psocoptera: ink drawing of celtic knot (ha!)
Goldenhand, Garth Nix, 2016. Ties off threads from Clariel and the novelettes "The Creature In The Case" and (less directly) "To Hold The Bridge" as well as being a direct sequel to Abhorsen. This being Nix, there are some good settings and sequences here (that was true in Clariel too, despite my general lack of enthusiasm for that book, and this one is definitely more enjoyable), but it definitely felt like a "late book" for a series, as the momentum and creative energy winds down and runs out. If you love the characters you'll probably enjoy seeing them in action again and knowing they get closure on a bunch of fronts, but if you didn't feel like you needed to read "Creature in the Case" you can probably continue to ignore everything after Abhorsen without fear you're missing something great.

I did really like this bit: Read more... )

Full Fathom Five, Max Gladstone, 2014. Third in publishing order of the five-going-on-six-book Craft Sequence; chronologically after both Three Parts Dead and Two Serpents Rise and does involve some characters/situations from those books. Creative energy still going strong for Gladstone at this point in his series, at least. The legal-thrillers-but-with-magic aspect of these means that they're pretty satisfying (truths discovered, injustices rectified) and the magic makes for some good wow in the worldbuilding. There was a bit in the middle of this one I found profoundly moving. I remember that when I read the first two back-to-back I felt like that was too much of the same thing at once, so I'm not going to rush out to catch up on books four and five of the series, but I definitely look forward to reading them when it seems like a good time.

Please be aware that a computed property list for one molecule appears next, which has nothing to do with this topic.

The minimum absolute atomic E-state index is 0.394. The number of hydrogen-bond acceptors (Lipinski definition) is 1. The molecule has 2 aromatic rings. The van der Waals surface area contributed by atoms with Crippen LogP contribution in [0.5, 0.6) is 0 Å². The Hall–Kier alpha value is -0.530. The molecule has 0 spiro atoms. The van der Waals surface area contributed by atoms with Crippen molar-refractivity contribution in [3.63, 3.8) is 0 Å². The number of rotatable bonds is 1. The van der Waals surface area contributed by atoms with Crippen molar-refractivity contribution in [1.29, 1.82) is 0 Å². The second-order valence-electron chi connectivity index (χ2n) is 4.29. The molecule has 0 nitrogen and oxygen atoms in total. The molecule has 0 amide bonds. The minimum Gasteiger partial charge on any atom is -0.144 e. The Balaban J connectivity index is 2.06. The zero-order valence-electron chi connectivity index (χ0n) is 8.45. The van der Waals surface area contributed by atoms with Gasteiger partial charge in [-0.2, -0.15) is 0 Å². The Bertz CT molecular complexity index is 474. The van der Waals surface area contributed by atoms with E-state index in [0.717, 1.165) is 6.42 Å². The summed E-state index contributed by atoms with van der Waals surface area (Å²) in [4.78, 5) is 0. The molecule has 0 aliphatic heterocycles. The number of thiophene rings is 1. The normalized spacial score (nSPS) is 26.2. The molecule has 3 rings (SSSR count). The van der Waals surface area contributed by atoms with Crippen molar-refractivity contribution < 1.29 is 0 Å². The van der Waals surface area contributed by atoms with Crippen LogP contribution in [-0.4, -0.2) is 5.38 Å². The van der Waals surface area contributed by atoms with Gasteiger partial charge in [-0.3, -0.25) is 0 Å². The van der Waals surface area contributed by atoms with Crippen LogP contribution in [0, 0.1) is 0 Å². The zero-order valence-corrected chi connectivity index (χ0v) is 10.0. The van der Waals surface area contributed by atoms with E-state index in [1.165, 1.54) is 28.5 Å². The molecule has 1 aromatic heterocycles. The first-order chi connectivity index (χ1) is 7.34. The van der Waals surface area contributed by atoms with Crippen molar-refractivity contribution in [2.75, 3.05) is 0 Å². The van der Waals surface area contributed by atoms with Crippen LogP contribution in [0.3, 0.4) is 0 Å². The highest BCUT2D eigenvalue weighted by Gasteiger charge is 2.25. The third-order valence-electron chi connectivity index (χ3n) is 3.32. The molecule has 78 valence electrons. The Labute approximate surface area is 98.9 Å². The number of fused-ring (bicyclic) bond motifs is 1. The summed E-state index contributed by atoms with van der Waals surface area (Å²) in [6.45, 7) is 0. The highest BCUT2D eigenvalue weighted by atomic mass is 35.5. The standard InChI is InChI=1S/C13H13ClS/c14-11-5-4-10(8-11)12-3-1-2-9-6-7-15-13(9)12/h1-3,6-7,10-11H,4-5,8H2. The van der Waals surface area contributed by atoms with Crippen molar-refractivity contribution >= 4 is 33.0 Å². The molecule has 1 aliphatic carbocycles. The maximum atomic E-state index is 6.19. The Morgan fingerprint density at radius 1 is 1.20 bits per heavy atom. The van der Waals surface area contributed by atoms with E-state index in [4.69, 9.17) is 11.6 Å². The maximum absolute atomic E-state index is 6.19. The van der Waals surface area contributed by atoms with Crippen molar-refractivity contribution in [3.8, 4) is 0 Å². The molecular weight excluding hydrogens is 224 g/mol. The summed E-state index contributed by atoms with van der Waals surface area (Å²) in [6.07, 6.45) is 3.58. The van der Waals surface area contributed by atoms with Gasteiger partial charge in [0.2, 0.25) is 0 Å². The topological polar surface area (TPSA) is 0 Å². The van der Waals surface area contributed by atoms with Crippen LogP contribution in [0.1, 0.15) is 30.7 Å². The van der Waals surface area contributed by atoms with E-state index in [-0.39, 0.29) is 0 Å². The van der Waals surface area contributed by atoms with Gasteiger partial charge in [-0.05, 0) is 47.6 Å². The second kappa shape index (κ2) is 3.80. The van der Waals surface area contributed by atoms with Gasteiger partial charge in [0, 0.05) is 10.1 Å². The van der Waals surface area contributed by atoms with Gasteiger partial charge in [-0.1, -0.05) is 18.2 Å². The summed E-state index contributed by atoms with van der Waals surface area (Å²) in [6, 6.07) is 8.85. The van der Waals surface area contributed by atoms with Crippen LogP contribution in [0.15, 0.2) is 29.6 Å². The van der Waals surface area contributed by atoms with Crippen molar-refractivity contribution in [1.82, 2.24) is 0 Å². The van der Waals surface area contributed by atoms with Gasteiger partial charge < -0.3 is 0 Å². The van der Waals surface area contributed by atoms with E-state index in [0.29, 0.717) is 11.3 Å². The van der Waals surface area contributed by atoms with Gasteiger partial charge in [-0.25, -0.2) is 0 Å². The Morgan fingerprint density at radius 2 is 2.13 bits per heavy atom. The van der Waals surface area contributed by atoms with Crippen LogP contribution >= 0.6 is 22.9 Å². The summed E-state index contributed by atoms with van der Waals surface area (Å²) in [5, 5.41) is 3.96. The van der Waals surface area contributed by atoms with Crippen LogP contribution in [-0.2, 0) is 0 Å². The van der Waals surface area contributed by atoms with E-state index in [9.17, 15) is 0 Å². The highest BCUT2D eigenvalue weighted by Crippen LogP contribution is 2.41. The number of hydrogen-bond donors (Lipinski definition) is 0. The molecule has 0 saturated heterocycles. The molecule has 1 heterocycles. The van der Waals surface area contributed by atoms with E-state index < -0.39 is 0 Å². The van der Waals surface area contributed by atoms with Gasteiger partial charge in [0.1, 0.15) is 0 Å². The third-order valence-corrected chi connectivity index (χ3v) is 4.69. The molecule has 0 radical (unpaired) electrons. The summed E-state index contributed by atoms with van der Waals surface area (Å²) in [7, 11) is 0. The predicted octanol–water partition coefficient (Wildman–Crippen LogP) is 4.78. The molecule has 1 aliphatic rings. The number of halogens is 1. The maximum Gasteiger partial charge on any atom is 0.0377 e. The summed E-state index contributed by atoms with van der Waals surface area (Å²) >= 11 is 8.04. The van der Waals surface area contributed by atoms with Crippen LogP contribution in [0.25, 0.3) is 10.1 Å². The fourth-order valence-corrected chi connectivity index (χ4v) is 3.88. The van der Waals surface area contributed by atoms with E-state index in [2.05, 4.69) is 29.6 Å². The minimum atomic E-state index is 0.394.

Hold Me, Courtney Milan, 2016. In the contemporary series that started with Trade Me. You can analyze all the dimensions to these fantasies - women get the courage to take what they want! wealthy, powerful men feel lucky that these women give them a chance! but they're really well done, and aren't most books peddling some kind of fantasy of power/justice/hope/what have you. Milan writes her characters with a lot of sympathy and nuance and real-life Stuff to deal with - this whole series seems to be shaping up to have a theme of emotional vulnerability. So it's heavier, than, like, Crusie (although there's definitely still some wackiness here, including a secondary character whose future book I can't wait for). Also the couple in this one is a trans Latina woman and a bi Asian dude, which is just *neat*, like, I'm not really up on the self-published contemporary scene but I know I've never found a trans character on the romance racks at the library.

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